Barbara Warmbein | 30 April 2015CALICE, the collaboration of detector developers working on calorimeters for the linear collider, has a new spokesperson. At their meeting during the ALCW2015 workshop, the collaboration elected Frank Simon from the Max Planck Institute for Physics in Munich, Germany, as their new head. He takes over from Jose Repond, Argonne National Lab.
Category: Around the World | Tagged: ALCW2015, CALICE, calorimeter, CLIC, detector R&D, ILC
Images: IPNL | 17 May 2012For the first time, a large-scale calorimeter prototype for the ILC, fully equipped with embedded power-pulsed electronics, successfully passed a test beam at CERN a few weeks ago. A prototype of more than one cubic metre in size of CALICE’s Semi-Digital Hadronic Calorimeter successfully recorded and tracked 1 million particles from CERN’s SPS accelerator beam (muons and pions). Thanks to power pulsing, the detector front-end electronics was periodically disabled and enabled, following the beam cycle. Read more and view more photos about the test beam.
Category: Image of the week | Tagged: CALICE, calorimeter, power pulsing, sdhcal, test beam
Barbara Warmbein | 12 January 2012Good timing is a virtue. Just as comedians have to wait for just the right moment to deliver their punch line, linear collider physicists need to know when to make cuts. These cuts separate phenomena called particle showers from each other, making it possible for the physicists to tell which reaction originated from which collision. Two German PhD students have built a test device that is supposed to get behind the precise timing of showers.
Category: Profile | Tagged: CALICE, calorimeter, detector R&D, IEEE, ILC-CLIC collaboration
Leah Hesla | 15 September 2011Resolved that pictures of particle jets don’t have to be fuzzy or gnarled, scientists developed the particle flow algorithm, a paradigm for effectively teasing out each particle’s energy from another’s. To make it work, researchers expanded the tracking capabilities of the detector model, enabling it to measure energies with higher precision.
Category: Feature | Tagged: CALICE, calorimetry R&D, detector R&D, particle flow algorithm
Leah Hesla | 12 May 2011The Digital Hadron Calorimeter offers high-resolution images of particle showers. With the help of hundreds of thousands of readout pads, tiny pieces of each charged particle’s path within hadronic showers are recorded. The DHCAL brings scientists not only detailed images, but now also complete ones, having expanded its potential in recent months by tens of thousands of additional readout channels.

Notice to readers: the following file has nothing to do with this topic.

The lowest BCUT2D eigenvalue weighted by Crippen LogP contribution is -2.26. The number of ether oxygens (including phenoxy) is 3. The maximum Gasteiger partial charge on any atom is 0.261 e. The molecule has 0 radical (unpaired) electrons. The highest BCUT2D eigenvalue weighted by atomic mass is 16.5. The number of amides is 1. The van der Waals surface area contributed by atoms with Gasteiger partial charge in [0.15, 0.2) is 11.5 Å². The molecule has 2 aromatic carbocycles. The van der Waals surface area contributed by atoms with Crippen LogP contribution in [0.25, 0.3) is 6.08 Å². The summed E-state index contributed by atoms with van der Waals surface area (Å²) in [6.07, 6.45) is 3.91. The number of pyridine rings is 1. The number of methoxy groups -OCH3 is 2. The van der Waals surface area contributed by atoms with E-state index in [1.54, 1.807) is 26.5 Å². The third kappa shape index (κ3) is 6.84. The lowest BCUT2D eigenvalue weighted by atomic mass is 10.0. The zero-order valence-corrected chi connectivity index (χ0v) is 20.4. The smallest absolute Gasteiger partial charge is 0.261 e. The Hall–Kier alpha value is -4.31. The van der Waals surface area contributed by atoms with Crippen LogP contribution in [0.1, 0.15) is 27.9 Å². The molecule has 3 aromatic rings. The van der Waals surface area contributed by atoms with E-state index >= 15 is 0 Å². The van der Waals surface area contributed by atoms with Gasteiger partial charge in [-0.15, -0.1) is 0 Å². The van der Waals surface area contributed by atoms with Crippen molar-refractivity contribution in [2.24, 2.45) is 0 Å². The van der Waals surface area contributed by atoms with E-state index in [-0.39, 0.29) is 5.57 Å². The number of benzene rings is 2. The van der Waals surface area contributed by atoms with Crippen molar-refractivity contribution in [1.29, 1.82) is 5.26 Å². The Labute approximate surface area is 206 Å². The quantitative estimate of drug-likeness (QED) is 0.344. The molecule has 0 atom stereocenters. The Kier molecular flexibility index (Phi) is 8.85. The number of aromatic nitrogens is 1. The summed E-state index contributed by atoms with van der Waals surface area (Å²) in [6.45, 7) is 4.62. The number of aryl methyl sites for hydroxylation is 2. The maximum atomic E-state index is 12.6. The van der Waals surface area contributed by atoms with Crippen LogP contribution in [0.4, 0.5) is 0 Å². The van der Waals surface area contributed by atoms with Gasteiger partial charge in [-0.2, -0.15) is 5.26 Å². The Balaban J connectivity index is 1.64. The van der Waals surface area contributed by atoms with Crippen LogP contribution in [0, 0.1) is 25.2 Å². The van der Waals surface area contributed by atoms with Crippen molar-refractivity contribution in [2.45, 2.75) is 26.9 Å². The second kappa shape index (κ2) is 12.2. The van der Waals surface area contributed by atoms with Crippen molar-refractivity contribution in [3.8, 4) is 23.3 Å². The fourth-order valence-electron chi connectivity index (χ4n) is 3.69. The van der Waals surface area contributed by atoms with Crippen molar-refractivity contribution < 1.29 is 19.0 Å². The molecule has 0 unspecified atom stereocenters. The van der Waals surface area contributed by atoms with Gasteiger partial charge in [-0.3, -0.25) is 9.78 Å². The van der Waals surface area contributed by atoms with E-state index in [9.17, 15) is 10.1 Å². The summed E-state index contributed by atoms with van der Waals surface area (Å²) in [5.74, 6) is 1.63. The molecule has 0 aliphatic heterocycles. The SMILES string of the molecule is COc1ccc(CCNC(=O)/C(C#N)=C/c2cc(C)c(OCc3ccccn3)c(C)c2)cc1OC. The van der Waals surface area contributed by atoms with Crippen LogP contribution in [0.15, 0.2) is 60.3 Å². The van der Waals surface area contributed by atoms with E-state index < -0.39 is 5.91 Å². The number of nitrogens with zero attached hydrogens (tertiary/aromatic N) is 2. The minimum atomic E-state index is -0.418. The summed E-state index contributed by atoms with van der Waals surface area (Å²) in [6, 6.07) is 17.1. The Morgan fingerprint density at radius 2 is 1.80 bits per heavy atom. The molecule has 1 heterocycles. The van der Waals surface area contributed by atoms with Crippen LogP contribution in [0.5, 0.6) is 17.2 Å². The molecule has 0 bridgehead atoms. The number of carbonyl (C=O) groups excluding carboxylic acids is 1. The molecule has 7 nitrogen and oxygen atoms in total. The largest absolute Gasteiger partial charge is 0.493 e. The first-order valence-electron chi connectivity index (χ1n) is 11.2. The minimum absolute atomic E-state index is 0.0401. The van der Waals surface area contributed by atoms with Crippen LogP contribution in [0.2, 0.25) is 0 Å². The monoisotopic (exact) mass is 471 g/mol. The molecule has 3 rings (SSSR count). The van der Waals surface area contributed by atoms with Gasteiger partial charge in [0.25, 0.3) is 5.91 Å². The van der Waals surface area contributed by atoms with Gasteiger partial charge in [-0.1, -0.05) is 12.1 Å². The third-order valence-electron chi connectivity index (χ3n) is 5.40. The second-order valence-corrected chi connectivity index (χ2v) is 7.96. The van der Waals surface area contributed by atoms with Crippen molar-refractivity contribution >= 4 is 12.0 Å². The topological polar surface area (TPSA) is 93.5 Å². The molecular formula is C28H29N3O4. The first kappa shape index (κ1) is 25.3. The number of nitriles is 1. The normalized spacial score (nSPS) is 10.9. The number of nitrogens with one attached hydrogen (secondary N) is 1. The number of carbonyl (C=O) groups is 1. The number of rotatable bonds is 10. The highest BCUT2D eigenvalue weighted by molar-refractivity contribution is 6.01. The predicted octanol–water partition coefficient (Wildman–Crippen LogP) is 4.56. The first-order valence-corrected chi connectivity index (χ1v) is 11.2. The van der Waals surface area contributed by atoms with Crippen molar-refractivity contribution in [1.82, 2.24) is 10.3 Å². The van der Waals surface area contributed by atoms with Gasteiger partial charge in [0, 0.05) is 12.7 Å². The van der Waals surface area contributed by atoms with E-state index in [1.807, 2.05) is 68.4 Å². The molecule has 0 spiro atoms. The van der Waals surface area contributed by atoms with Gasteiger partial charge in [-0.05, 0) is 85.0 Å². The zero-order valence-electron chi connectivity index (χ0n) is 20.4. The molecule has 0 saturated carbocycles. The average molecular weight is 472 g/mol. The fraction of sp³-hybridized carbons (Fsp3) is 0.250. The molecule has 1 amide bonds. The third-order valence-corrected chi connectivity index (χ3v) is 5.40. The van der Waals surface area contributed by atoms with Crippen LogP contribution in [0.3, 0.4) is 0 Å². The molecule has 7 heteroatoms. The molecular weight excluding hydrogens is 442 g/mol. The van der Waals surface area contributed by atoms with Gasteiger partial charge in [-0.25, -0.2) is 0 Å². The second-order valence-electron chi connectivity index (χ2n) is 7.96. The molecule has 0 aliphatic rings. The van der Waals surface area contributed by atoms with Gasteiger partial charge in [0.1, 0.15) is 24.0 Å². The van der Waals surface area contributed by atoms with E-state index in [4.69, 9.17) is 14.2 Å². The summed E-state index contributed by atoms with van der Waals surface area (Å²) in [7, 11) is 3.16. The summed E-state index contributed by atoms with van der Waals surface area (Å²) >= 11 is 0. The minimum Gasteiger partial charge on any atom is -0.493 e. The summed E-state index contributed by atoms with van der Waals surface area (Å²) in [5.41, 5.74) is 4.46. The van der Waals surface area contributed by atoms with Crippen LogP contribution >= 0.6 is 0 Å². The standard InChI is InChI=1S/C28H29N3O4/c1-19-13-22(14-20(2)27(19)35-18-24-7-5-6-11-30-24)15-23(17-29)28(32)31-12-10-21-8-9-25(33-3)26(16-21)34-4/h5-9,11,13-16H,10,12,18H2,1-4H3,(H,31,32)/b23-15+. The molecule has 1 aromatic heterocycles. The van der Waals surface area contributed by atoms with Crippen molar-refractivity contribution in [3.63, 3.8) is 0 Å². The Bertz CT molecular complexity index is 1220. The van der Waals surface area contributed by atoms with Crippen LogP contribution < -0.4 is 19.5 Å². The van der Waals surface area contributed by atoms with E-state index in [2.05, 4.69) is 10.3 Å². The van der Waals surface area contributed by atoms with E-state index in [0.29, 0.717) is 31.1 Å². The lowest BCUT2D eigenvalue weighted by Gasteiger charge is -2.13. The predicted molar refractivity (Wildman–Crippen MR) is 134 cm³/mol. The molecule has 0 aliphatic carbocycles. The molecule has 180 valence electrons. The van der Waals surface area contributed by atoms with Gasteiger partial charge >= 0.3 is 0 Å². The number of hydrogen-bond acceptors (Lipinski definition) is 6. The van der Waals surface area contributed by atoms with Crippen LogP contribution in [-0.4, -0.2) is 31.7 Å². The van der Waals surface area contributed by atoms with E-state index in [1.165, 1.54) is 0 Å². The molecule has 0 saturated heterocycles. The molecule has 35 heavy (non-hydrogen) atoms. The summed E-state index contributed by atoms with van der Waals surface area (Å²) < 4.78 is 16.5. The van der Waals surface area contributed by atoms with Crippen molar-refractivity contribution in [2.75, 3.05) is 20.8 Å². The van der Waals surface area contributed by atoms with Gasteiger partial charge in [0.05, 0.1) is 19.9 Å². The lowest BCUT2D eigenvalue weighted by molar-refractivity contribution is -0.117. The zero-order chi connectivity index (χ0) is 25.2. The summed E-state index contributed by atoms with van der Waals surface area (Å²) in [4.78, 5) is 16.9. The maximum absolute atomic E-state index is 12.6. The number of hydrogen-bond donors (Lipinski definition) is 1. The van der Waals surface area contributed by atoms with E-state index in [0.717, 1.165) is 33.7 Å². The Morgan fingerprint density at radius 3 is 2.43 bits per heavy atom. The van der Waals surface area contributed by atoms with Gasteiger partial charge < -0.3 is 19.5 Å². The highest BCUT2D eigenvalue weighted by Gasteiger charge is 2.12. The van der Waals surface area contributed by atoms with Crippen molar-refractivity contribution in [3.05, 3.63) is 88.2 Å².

Category: Feature | Tagged: CALICE, DHCAL
2 December 2010The "What is it?" image of last week's ILC NewsLine is a picture-perfect example of why we now often call the calorimeter prototypes for the ILC "imaging calorimeters". To start with the solution, if you quickly want to know if you got it right: The picture shows three different types of particles in the CALICE tungsten hadron calorimeter prototype. From left to right, they are an electron, a muon and a pion. The images come from the recent test beam at CERN.
Category: Feature | Tagged: CALICE, event display
Barbara Warmbein | 9 September 2010In a hall for test beam experiments at CERN, next to the CLOUD climate experiment and an irradiation facility, sits a detector prototype that is in many ways a first. It's the first ever hadronic sandwich calorimeter (HCal) prototype made of tungsten. It's the first prototype for a detector for the Compact Linear Collider Study CLIC, developed by the linear collider detector R&D group (LCD group) at CERN. And it's the first piece of hardware that results directly from the cooperation between CLIC and ILC detector study groups. Now its makers are keen to see first particle showers in their detector.
Category: Feature | Tagged: CALICE, CERN, CLIC, detector R&D, hadronic calorimeter, HCal, tungsten calorimeter
Barbara Warmbein | 11 March 2010A team from the Max Planck Institute for Physics in Munich just found scientific evidence for the old saying that less is more. By shaving off a piece of scintillating tile, they achieved test results that were considerably better than tests with a tile that was complete. The trick: stick a silicon photomultiplier into the shaved-off groove, rather than just on the outside of the tile. “After quite a few iterations, we came up with a shape for the plastic tile that works extremely well. It also now includes a SiPM that is embedded into the tile, which is important for a realistic calorimeter since then the individual cells can be placed edge on edge, without any gaps between them,” explains the team leader Frank Simon. Frank Simon is also an active blogger on Quantum Diaries, and one of his most recent entries features an explanation of tiles, fibres and photomultipliers and how they came up with the idea of reshaping the tile.
Category: Feature | Tagged: CALICE, scintillator, SiPM